We build and use models; our clients build and use models. As professional we are more likely to build formal models (including theories) to extend our informal or “naturalistic” modelling.
Both informal understanding and the formal understanding of science are models (and theories) built through the process of modelling. No matter what the epistemology underlying a theory both the epistemology and the theory require to be created in the first place.
Developmental Behavioural Modelling DBM® is the formal studying of the complete range of modelling. This includes the structure and function of models, how models are formally and informally constructed and applied.
Developmental Behavioural Modelling DBM® is a new field that offers a unique set of skills. The uniqueness lies in that it operates at a deeper level than the usual techniques and ready-made answers and solutions. DBM® is a methodology not a fixed method. It offers a set of behavioural modelling skills to apply in any situation. DBM® modelling skills are used to identify the specific needs of the situation and to create answers that fit the particular circumstances rather than applying a pre-packaged solution. This makes DBM® a very practical approach. It also means that there is a greater need for skills and appropriate models.
Over thirty five years of development in practical applications in Social Services, Education, Psychotherapy and Business have gone into the development of DBM® . John McWhirter, the developer and Master Trainer of NLP, has drawn upon the most effective approaches in therapy, education and business together with skills and approaches of Neuro-linguistic Programming, Ericksonian hypnotherapy, Gestalt therapy, General Semantics, all within a framework developed from the work of Gregory Bateson, Cybernetics and Systems theory. The result is a constantly developing field that provides a revolutionary approach to understanding human behaviour, learning and development.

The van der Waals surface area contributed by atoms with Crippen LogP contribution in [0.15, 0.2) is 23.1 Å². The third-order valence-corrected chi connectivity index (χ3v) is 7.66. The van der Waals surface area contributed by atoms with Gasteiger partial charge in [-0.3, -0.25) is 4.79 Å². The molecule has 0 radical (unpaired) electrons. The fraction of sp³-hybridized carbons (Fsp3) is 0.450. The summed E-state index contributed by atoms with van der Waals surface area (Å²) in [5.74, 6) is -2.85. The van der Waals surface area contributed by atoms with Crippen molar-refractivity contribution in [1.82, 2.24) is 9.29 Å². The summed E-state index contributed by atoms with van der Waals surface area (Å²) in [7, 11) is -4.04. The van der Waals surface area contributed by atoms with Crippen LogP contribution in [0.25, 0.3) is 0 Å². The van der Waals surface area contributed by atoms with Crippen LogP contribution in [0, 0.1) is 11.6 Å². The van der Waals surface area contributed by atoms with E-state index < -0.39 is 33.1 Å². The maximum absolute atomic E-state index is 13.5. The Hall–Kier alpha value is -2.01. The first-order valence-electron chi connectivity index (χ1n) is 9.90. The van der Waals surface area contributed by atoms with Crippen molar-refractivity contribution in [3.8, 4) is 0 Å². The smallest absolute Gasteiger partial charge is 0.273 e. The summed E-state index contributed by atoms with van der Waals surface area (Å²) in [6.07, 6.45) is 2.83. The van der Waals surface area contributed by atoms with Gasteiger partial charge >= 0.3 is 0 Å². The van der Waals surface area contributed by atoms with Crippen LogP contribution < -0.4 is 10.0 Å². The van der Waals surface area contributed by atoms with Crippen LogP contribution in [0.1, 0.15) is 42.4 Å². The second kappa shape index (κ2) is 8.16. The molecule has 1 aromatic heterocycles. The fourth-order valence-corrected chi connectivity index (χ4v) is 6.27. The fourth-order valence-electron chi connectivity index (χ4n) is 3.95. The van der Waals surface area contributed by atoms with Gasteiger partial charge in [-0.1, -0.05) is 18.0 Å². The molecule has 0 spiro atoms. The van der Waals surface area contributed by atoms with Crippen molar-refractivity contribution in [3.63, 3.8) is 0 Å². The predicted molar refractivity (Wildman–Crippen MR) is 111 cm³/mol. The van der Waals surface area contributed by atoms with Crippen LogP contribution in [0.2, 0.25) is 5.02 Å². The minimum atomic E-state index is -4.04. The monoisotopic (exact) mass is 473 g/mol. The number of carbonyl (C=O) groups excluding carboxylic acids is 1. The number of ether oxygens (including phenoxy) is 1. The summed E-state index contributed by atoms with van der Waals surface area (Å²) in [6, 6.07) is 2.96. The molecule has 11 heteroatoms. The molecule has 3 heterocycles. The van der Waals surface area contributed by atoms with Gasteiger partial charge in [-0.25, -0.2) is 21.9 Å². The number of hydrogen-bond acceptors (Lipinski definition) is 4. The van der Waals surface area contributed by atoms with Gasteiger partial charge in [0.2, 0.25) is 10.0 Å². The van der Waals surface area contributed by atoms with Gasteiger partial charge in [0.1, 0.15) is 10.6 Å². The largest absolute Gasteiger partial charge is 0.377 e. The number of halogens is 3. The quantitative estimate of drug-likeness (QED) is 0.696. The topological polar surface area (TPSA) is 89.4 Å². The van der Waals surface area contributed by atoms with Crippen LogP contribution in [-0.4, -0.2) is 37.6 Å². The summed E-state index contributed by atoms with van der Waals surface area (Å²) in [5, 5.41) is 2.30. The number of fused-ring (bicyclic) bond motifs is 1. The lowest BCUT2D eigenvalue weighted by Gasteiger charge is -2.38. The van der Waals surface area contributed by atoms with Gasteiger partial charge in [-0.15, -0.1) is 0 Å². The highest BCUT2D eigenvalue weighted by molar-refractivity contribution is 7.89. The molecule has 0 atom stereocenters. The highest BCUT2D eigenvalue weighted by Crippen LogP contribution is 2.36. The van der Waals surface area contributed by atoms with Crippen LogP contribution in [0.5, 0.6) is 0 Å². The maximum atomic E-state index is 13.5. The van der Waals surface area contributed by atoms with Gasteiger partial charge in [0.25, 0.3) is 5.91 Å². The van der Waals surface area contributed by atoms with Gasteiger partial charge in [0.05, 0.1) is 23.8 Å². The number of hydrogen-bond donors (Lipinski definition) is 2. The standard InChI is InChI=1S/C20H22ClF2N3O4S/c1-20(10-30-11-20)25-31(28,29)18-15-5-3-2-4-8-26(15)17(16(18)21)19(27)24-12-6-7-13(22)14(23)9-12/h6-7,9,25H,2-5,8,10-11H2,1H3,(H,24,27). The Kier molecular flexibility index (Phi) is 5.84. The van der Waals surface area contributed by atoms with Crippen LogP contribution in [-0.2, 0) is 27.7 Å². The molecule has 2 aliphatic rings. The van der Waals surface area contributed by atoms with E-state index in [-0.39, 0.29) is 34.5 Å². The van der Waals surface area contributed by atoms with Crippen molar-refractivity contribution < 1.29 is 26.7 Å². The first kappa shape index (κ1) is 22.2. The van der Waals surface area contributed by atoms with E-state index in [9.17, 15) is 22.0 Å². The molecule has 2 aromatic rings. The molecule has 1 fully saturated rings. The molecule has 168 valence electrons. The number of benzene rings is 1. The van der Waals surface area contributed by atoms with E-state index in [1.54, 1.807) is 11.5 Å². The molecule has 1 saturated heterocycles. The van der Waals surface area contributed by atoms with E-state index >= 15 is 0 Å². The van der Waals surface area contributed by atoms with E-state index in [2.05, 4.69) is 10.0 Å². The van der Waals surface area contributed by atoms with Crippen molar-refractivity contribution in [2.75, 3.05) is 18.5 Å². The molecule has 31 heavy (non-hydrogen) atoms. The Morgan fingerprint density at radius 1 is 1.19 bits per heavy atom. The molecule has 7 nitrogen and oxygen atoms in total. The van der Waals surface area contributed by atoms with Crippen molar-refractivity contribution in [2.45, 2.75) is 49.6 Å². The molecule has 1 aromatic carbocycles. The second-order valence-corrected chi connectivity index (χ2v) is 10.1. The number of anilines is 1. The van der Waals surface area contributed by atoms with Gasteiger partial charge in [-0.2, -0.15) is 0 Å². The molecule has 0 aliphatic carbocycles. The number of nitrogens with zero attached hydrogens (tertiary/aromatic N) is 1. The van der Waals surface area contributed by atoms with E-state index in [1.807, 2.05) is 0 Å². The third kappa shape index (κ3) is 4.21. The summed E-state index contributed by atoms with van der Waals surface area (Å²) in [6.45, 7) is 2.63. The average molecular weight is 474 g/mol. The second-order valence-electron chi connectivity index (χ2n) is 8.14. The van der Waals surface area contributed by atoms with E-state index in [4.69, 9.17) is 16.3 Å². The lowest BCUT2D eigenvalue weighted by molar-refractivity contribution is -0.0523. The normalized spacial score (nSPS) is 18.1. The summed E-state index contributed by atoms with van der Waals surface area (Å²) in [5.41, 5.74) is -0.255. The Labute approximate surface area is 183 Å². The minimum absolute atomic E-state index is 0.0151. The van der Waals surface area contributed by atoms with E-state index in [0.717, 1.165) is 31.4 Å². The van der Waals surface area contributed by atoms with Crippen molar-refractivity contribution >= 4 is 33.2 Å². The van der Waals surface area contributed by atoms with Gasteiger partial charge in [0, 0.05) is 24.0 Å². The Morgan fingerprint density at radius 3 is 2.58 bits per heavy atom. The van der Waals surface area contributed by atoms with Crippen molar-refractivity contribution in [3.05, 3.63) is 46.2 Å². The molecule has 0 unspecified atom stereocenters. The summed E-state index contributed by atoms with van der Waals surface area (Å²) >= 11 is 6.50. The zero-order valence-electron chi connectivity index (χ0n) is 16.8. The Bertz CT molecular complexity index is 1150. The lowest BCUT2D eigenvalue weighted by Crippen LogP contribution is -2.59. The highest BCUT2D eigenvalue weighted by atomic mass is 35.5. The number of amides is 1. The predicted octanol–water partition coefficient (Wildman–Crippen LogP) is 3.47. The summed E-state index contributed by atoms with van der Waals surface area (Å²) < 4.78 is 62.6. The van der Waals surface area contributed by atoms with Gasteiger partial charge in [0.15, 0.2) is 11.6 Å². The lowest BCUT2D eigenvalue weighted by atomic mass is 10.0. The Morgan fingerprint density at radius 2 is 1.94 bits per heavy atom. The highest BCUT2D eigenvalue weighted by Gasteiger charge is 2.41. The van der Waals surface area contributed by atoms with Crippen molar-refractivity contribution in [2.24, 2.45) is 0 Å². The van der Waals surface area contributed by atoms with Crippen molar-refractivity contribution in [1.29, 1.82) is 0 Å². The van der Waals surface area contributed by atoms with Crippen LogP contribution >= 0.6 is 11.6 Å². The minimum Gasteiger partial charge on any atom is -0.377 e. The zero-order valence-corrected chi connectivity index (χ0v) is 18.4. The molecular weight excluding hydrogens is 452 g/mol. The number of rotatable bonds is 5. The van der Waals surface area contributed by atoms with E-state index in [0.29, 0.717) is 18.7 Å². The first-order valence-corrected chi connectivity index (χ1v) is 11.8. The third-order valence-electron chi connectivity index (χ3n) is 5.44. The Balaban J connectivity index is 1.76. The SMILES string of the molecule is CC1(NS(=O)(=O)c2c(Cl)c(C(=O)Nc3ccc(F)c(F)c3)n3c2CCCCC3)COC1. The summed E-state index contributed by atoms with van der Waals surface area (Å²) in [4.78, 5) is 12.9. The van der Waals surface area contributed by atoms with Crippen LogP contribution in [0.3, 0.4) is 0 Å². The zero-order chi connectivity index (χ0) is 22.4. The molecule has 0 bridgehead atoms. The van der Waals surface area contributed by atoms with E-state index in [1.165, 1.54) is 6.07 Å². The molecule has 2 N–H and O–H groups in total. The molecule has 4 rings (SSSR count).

Art and Science
Art and Science are two of the main areas of human creativity. They are often perceived as very separate; sometimes considered opposites or non-compatible. Unfortunately this can be quite a limiting way to consider them. Instead if we integrate the artistic and the scientific it is possible to gain considerably more than the sum of the parts. The great benefit of modelling is to identify the best in Art and Science and how best to combine them in all areas of human activity. In this workshop we will be exploring the integration of Art and Science in relation to effective coaching and supervising.
Trainer: John McWhirter
John has over 35 years’ experience of working with children, adults, families, communities and organisations. He has explored and developed models for 35 years creating over 800 models in Developmental Behavioural Modelling; a new field committed to the exploration and development of all things related to models and modelling. He was personally certified by Richard Bandler in 1990 as a Master Trainer of NLP. He is the creator of Re-Modelled NLP. He is the designer and main trainer in the DBM® Masters degree at the University of Valencia, Spain. He is based in Glasgow, Scotland where he is Director of Sensory Systems Training and coordinates research, development, and training and a private practice as a therapist and consultant.